Environmental Monitoring and Assessment

, Volume 185, Issue 2, pp 2055-2065

First online:

Regional assessment of marine and estuarine sediment toxicity in Southern California, USA

  • Darrin GreensteinAffiliated withSouthern California Coastal Water Research Project Email author 
  • , Steven BayAffiliated withSouthern California Coastal Water Research Project
  • , Matthew JacobeAffiliated withEnvironmental Monitoring Division, City of Los Angeles
  • , Carlita BartonAffiliated withLos Angeles County Sanitation Districts, San Jose Creek Water Quality Laboratory
  • , Ken SakamotoAffiliated withOrange County Sanitation District, Environmental Laboratory & Ocean Monitoring
  • , Diana YoungAffiliated withSouthern California Coastal Water Research Project
  • , Kerry RitterAffiliated withSouthern California Coastal Water Research Project
  • , Ken SchiffAffiliated withSouthern California Coastal Water Research Project

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Sediment toxicity was investigated at 222 stations in the Southern California Bight (SCB) during 2008. This represented the first time that assessment methods established by California's new Sediment Quality Objectives program were employed in a survey of this scale. The goal was to determine the extent and magnitude of sediment toxicity in the SCB, how toxicity compared among specific environments, and whether toxicity has changed over the last decade. Two toxicity tests were used: the 10-day amphipod whole sediment survival test with Eohaustorius estuarius and a 48-h embryo development test with the mussel Mytilus galloprovincialis exposed at the sediment–water interface. Less than 1 % of the area of the SCB was found to be toxic to the amphipod test. No toxicity was found in offshore stations, but 14 % of embayment areas were toxic to the amphipods. The mussel test identified 13 % of the embayment areas to be toxic. Estuary and marina locations had the greatest areal extent of toxicity for both tests. The two toxicity methods agreed that sediments were not toxic at over half of the stations tested. The mussel test showed a greater magnitude of response than the amphipod. Sediment toxicity was shown to have declined in both extent and magnitude from levels measured in 1998 and 2003.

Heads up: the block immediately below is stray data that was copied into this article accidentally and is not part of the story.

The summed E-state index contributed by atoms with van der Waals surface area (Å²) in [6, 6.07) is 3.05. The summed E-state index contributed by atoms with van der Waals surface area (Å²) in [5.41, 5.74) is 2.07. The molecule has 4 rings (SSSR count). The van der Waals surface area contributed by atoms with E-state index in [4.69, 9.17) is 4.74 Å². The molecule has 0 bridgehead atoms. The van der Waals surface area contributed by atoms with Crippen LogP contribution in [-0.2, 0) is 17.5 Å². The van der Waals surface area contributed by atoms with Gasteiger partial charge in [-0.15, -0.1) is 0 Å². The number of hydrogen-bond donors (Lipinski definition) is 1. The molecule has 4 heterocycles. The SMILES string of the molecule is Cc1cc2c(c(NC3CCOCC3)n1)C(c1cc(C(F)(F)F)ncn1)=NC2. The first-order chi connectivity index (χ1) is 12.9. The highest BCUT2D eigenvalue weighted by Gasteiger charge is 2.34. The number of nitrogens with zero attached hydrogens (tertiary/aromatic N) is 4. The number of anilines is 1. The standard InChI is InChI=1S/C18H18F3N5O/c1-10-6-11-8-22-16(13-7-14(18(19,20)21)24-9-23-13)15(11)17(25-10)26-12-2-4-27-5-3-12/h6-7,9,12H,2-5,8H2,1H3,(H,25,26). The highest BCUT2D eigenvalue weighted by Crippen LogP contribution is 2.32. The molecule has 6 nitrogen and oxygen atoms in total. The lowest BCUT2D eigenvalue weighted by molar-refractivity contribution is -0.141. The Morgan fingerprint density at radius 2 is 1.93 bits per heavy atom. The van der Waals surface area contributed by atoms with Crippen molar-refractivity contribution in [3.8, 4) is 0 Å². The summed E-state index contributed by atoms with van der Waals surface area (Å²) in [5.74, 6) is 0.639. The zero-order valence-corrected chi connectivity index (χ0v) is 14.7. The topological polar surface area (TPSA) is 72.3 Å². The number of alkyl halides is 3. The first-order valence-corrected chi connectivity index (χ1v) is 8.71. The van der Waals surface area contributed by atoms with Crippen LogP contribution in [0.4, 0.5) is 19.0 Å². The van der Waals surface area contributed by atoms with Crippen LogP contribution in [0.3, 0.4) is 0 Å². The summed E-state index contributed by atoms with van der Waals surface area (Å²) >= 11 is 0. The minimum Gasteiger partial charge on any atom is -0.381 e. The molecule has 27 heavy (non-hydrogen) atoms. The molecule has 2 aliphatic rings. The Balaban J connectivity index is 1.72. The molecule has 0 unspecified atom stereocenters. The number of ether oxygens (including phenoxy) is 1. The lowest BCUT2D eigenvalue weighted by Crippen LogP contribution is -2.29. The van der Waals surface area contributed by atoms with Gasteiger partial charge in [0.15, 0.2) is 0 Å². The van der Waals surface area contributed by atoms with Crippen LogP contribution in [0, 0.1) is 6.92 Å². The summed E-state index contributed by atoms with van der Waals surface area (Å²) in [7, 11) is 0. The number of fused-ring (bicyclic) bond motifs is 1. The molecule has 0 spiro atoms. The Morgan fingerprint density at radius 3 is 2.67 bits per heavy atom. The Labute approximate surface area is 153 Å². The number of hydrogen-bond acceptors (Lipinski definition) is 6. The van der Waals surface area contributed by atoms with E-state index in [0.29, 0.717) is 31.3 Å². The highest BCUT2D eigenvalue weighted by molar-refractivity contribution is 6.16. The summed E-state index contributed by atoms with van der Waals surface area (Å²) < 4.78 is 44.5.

Sediment toxicity Southern California Bight Sediment-water interface